How do the stages of the water cycle affect the weather?
The cycling of liquid water and returning vapor creates our climate and our living environment. Dry soils short circuit the evaporation and transpiration stages of the water cycle. Without ongoing evaporation and transpiration, rainfall diminishes and deserts are gradually increase, changing the climate worldwide.
What is fog in the water cycle?
Fog is formed when the air, which contains water vapor, is cooled by the ground or a body of water. Sometimes you might see fog as a mist hanging over a lake. When the water vapor in the air is cooled by the lake’s temperature, it condenses, and tiny water droplets cling together, creating fog.
How are clouds important to the water cycle?
First, they are an essential part of the water cycle. Clouds provide an important link between the rain and snow, oceans and lakes, and plants and animals. Clouds are an important part of the water cycle here on Earth.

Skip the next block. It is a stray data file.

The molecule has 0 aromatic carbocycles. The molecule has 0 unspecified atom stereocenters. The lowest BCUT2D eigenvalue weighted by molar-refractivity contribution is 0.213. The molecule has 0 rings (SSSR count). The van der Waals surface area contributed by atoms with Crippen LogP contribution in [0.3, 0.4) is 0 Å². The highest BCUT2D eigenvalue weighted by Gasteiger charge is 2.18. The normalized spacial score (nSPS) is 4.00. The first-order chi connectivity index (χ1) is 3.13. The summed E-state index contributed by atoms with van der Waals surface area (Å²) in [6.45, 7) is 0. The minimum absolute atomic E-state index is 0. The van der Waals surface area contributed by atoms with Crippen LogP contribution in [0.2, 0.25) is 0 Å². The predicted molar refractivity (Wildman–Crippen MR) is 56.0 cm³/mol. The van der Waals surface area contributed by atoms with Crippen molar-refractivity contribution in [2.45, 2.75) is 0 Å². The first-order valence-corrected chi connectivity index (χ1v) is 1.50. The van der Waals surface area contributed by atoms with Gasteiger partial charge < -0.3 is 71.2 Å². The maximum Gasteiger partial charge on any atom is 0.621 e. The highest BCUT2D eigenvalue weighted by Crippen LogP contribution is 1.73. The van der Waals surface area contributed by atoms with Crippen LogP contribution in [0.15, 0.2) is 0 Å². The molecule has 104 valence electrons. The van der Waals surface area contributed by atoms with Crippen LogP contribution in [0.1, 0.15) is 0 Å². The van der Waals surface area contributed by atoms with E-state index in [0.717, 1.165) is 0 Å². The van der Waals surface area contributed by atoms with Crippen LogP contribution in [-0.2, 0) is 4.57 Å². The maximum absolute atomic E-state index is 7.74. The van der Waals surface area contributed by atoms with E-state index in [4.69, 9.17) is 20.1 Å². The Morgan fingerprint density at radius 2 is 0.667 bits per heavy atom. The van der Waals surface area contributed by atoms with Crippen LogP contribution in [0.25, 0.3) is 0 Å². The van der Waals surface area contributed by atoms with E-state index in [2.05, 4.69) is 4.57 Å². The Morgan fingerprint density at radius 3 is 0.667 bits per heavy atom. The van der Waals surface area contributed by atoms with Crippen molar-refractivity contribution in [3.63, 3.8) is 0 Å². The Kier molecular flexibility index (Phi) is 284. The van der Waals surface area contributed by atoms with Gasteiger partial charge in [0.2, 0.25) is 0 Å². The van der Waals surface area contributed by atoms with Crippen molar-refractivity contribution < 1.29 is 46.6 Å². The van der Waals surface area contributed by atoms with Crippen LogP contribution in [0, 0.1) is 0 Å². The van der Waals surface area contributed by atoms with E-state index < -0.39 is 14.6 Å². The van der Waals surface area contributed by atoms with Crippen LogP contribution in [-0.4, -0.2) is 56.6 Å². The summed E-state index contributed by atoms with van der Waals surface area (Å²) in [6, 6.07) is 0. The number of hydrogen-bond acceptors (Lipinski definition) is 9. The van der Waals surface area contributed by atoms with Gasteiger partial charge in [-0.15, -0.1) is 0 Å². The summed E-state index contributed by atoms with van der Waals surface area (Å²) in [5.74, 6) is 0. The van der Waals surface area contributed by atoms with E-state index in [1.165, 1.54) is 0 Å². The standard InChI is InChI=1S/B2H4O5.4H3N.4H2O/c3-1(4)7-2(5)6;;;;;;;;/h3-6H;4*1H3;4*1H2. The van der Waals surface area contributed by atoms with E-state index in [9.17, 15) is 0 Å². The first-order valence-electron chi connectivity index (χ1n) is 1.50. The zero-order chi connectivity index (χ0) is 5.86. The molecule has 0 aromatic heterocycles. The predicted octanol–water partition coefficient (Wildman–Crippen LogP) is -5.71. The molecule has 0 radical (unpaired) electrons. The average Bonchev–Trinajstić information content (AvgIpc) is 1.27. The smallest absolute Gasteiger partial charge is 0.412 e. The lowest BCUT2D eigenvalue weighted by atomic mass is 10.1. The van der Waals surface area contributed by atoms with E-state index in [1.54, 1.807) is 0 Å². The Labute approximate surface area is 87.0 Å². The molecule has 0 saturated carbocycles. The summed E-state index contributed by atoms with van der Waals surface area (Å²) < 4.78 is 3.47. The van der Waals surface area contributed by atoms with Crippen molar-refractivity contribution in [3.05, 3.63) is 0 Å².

How is precipitation a part of the water cycle?
Precipitation describes any liquid or solid water that falls to Earth as a result of those two processes. It includes rain, hail, snow, sleet and a bunch more. Precipitation is one of many ways that water is cycled from the atmosphere to the Earth or Ocean.
How does evaporation and condensation affect the water cycle?
As this occurs, liquid water absorbs energy, causing it to evaporate and form water vapor. The process of evaporation absorbs tremendous amounts of incoming solar energy. Of these three processes, 25 percent of the energy that leaves the surface of the Earth is through evaporation and condensation.
How does the water cycle work on Earth?
The precipitation then becomes run-off or ground water, and works its way — over various timescales — back into the surface reservoirs. The water cycle is essentially a closed system, meaning that the volume of water that is in the hydrosphere today is the same amount of water that has always been present in the Earth system.